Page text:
…the Bleacherman has just entered the debate…
I guess the older I become the more I become the victim of my own growing cynicism. I have always been the doubter. I never have automatically accepted anything at face value. I aways searched for a different meaning, a deeper, more thorough, more rationale explanation of things. But now, I just do not doubt everything, I just don’t believe in anything in anymore. I tend to doubt even that which I see with my own eyes, hear with my own ears or reason with my own sense of values. I have become the quintessential misanthropist. I trust not God nor mortal man. I don’t even trust myself anymore. Once I was the quixotic idealist; now I follow the darker side of the force. Sometimes I actually sound like a right-wing conservative.
In the most benign, I see conspiracy. In the innocuous, I see an immediate and real threat. In the benevolent I see blasphemy. Ugh. It is not the person I want to be. But it is the image I see reflected in the mirror.
So it was no great surprise when I burst out in anger when I recently read that Susan Klebold, the mother of Dylan Klebold of Columbine High School fame, had signed a contract to pen her autobiography. Just when I thought that I had seen every possible disgusting manifestation of corporate greed, the men and women of America’s Board Rooms take yet another step into the madness of squeezing yet another dollar of profit off of an American tragedy.
Although Ms. Klebold has assured us that all of her profits from her manuscript will be donated to various mental health organizations, one has to wonder what corporate America will do with their profits. Doesn’t this whole thing just smell of rotten fish or is my plunge into the dark side much deeper than I once thought. Is this (what I see as an)exploitation both pathetic and insulting?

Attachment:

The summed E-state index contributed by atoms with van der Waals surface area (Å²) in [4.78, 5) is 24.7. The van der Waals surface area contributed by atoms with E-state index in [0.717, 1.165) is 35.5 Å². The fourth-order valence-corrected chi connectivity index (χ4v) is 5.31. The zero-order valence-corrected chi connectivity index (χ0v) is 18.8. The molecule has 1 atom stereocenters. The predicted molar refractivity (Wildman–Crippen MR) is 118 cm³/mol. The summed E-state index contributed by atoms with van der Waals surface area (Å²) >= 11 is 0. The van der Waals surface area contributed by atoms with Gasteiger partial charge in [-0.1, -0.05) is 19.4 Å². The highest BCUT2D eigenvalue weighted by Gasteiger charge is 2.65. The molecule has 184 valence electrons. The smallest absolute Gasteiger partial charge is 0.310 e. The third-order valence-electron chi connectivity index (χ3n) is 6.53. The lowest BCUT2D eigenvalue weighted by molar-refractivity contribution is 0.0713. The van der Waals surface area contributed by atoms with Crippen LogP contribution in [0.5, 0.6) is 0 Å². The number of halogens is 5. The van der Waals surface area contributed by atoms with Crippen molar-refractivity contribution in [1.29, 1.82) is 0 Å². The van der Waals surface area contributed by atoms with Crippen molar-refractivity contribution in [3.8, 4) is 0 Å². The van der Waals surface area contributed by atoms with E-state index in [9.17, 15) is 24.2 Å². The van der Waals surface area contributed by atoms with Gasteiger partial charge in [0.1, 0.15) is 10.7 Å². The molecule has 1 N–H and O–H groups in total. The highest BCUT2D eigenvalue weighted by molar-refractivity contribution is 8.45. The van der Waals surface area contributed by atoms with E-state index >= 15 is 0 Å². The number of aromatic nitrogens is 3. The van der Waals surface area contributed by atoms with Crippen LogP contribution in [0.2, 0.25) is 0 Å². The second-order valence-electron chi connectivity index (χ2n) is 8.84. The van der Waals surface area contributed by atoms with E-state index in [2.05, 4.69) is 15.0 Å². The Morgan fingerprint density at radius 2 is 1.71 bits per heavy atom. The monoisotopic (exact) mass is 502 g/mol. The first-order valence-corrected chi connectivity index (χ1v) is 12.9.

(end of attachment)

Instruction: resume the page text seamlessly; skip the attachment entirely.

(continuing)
To set the stage: Diane Klebold’s son Dylan, along with a friend, Eric Harris, went on a rampage on April 20, 1999. They stormed into their high school in Colorado firing guns and setting off explosive devices. When the smoke had cleared and after the two boys had taken their own lives, twelve students and one teacher at Columbine High School were dead. Twenty one other people were injured.
Now, almost fifteen years later, Ms. Klebold says she wants to confront the indescribable grief and shame that she has had to endure following the shooting.
So is this tell all book nothing but a catharsis for her? Is this book a way of dealing with her own demons? If so, what about the real victims of this senseless act of insanity? What about the families of those who died or were injured in the violent outburst of childhood aggression? What about their pain? Do they have to relive the memory one more time just to placate Ms. Klebold’s need to cleanse her soul?
I am surely not one who can judge anyone’s parenting skills nor can I nor do I want to pass judgement on Ms. Klebold; but simple logic would think that she, to some degree, is partly responsible for the events on that tragic day. I can sympathize with her for the pain, suffering and shame she has experienced. But does that give her the freedom to put herself out in front of the real victims of her son’s outburst.
I just don’t know; is this the dark side of me or is it just the fast fading common sense side of me?
Would love to hear your comments?
…the Bleacherman has left the debate…